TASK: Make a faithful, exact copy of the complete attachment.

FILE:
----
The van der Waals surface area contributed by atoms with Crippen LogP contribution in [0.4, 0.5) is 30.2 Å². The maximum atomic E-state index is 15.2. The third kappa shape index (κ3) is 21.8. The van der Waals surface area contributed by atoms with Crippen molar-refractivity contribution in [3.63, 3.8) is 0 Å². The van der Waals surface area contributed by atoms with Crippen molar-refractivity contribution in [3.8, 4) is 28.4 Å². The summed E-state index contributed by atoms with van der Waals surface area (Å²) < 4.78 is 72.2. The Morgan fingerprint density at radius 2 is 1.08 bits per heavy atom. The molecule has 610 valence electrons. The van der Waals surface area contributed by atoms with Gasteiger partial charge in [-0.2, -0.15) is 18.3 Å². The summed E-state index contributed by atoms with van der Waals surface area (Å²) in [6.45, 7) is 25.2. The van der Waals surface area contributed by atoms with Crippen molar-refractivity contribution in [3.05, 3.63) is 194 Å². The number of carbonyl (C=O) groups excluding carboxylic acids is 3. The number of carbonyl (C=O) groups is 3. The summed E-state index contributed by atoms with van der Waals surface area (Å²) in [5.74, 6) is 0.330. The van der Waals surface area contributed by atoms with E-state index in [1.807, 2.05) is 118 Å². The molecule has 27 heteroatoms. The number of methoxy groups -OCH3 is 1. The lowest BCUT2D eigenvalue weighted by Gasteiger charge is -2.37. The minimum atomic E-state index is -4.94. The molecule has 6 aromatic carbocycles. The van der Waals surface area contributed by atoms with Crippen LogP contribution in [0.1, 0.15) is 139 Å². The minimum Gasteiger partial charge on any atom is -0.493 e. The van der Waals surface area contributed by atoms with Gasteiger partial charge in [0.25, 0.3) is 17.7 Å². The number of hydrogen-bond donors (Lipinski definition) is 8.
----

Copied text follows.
The van der Waals surface area contributed by atoms with Crippen LogP contribution in [0.4, 0.5) is 30.2 Å². The maximum atomic E-state index is 15.2. The third kappa shape index (κ3) is 21.8. The van der Waals surface area contributed by atoms with Crippen molar-refractivity contribution in [3.63, 3.8) is 0 Å². The van der Waals surface area contributed by atoms with Crippen molar-refractivity contribution in [3.8, 4) is 28.4 Å². The summed E-state index contributed by atoms with van der Waals surface area (Å²) < 4.78 is 72.2. The Morgan fingerprint density at radius 2 is 1.08 bits per heavy atom. The molecule has 610 valence electrons. The van der Waals surface area contributed by atoms with Gasteiger partial charge in [-0.2, -0.15) is 18.3 Å². The summed E-state index contributed by atoms with van der Waals surface area (Å²) in [6.45, 7) is 25.2. The van der Waals surface area contributed by atoms with Crippen molar-refractivity contribution in [3.05, 3.63) is 194 Å². The number of carbonyl (C=O) groups excluding carboxylic acids is 3. The number of carbonyl (C=O) groups is 3. The summed E-state index contributed by atoms with van der Waals surface area (Å²) in [5.74, 6) is 0.330. The van der Waals surface area contributed by atoms with E-state index in [1.807, 2.05) is 118 Å². The molecule has 27 heteroatoms. The number of methoxy groups -OCH3 is 1. The lowest BCUT2D eigenvalue weighted by Gasteiger charge is -2.37. The minimum atomic E-state index is -4.94. The molecule has 6 aromatic carbocycles. The van der Waals surface area contributed by atoms with Crippen LogP contribution in [0.1, 0.15) is 139 Å². The minimum Gasteiger partial charge on any atom is -0.493 e. The van der Waals surface area contributed by atoms with Gasteiger partial charge in [0.25, 0.3) is 17.7 Å². The number of hydrogen-bond donors (Lipinski definition) is 8.